Monday, August 02, 2010

On next week's episode...

TV listings and previews should always include mentions of any food items that may feature prominently. That way I won't have to run all the way out to H-Mart to get ingredients in order to make it. I was watching "Heroes," which, unlike the American show of the same name, is a show that involves getting a bunch of female idols together, then putting them on teams based on a survey of their popularity, then having the unpopular team and the popular team compete against each other in various challenges. It's freaking fantastic. Also it's full of some pretty hot women, and last week they cooked. Dduk bbok gi is simple, street-foodish, and satisfying. It's got chewy rice cakes simmered in a spicy sauce with some other stuff. I like fish cake and ramen noodles, the addition of which make it Ra-bok-gi. One of the super-hot idols who is a crazy good dancer was able to make dduk bok gi pretty impressively. If only her recipe didn't contain so much corn syrup, she'd be my ideal woman. An emergent trip to H-mart became necessary, as nothing else would've done the trick for dinner.

One thing I noticed when I got to H-Mart was that it's become overrun with white people. There's always the odd non-minority shopping in H-Mart, but this was the first time the ratio was actually skewing toward the pigment-challenged. I actually overheard the following:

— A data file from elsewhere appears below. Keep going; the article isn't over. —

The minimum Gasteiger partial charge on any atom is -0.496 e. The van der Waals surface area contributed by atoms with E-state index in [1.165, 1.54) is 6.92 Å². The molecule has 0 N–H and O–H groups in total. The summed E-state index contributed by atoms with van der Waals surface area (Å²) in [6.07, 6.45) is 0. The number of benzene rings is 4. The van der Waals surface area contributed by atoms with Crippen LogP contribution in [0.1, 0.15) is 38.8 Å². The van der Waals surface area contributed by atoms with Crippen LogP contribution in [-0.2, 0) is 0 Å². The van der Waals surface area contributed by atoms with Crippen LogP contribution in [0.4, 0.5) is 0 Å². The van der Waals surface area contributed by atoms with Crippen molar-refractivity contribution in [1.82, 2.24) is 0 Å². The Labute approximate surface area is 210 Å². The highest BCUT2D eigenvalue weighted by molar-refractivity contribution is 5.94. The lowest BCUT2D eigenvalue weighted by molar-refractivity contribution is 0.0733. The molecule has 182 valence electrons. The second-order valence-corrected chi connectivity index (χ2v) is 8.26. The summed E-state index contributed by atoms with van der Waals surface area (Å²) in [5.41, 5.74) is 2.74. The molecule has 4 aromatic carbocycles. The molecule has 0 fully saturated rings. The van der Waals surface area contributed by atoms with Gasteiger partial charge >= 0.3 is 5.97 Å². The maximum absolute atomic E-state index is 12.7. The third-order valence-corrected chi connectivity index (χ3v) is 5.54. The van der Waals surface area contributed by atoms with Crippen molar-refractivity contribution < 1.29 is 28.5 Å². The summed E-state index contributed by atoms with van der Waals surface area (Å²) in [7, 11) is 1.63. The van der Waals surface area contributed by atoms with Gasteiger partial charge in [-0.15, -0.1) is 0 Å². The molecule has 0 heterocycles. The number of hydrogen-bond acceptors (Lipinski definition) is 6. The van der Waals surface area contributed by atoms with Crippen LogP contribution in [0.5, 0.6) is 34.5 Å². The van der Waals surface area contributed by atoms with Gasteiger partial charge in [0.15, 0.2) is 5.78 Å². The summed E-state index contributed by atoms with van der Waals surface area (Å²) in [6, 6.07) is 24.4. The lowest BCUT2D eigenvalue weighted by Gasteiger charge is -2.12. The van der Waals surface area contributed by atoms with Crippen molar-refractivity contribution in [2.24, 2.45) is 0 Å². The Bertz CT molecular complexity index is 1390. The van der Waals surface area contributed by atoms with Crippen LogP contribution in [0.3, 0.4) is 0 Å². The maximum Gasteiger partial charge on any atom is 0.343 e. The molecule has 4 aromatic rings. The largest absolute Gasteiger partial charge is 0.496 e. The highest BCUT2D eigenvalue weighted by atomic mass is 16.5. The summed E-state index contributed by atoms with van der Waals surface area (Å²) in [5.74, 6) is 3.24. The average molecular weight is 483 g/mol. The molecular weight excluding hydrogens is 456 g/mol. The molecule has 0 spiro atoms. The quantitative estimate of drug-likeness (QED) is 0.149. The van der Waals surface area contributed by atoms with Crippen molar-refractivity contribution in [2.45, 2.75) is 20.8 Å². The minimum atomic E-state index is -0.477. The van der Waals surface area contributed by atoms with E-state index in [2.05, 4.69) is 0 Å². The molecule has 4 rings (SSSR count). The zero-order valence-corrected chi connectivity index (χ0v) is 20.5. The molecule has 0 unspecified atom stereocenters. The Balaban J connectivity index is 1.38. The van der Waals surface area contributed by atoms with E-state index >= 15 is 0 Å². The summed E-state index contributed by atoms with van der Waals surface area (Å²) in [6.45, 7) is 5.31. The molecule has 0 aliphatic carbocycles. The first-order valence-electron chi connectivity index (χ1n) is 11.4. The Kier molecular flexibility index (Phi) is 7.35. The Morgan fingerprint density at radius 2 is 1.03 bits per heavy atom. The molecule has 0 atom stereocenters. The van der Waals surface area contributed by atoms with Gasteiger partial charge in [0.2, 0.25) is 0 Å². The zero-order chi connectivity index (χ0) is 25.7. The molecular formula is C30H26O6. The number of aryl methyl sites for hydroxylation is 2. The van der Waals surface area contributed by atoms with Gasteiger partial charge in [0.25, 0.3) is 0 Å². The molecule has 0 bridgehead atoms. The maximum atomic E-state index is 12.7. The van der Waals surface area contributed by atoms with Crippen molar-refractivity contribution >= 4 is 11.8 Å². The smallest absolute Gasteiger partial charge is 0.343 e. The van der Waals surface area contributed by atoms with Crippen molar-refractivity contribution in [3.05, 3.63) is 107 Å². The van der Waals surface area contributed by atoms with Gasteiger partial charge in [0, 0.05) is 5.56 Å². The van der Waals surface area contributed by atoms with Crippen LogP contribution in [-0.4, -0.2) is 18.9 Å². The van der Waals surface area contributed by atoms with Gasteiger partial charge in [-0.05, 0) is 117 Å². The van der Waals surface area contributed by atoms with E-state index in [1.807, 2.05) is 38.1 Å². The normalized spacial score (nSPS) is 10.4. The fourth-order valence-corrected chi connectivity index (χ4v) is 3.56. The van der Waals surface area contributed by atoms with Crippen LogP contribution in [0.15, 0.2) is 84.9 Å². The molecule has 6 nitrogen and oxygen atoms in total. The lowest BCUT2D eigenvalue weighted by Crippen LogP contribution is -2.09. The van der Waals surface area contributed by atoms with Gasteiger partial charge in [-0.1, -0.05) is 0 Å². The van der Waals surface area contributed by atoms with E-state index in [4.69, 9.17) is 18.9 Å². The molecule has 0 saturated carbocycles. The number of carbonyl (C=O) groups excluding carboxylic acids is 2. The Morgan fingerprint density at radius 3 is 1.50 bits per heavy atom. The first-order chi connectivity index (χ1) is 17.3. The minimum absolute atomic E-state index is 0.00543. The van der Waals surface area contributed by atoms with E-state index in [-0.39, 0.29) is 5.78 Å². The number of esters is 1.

"Why are there so many Mexican items in a Chinese grocery?" This was said in a tone of voice that revealed the strain to politically correcticize her underlying question which I imagine was something along the lines of "I wonder if all these Mexicans were hired to shop for stuff in this ching-chong slanty-eyed people store?" Dammit white people! Y'all got Whole Foods and the Oriental Food shelf at Kroger. Let us Koreans (and Mexicans) shop in peace!

I picked up everything I needed and got to work cooking up some anchovy broth. The dduk was fresh...and this can lead to mushy meltdown, so I oven toasted it briefly (plus that makes it delicious).

The other stuff that goes in:

I'm an anti-breaker when it comes to ramen noodles. There's absolutely no reason to do it, except when making ra-bok-gi, so that the noodles distribute a bit more evenly. Some people put the soup powder packet in their sauce, but I didn't need the MSG. I used soy sauce, mirin, sugar, korean red pepper powder, and red chili paste.

In case you can't read Korean. I got level 4 spicy chili paste. But it bothers me, knowing that there's a higher spice level out there that I couldn't get my hands on. Once the sauce is ready it's pretty much a matter of just mixing everything else (boil the noodles first) in, letting it cook down for a bit, and eating it.

It was spicy enough to make me cough on the first few bites, was probably like a billion carbs, and completely devoid of any nutritional other words delicious. I'm sure it would be much more delicious if I had a better camera to take pictures of it with...Samsung NX10 or Sony alpha Nex 5? Decisions decisions, and I'd only have to sell my body on the street about 12-15 times in order to afford one.

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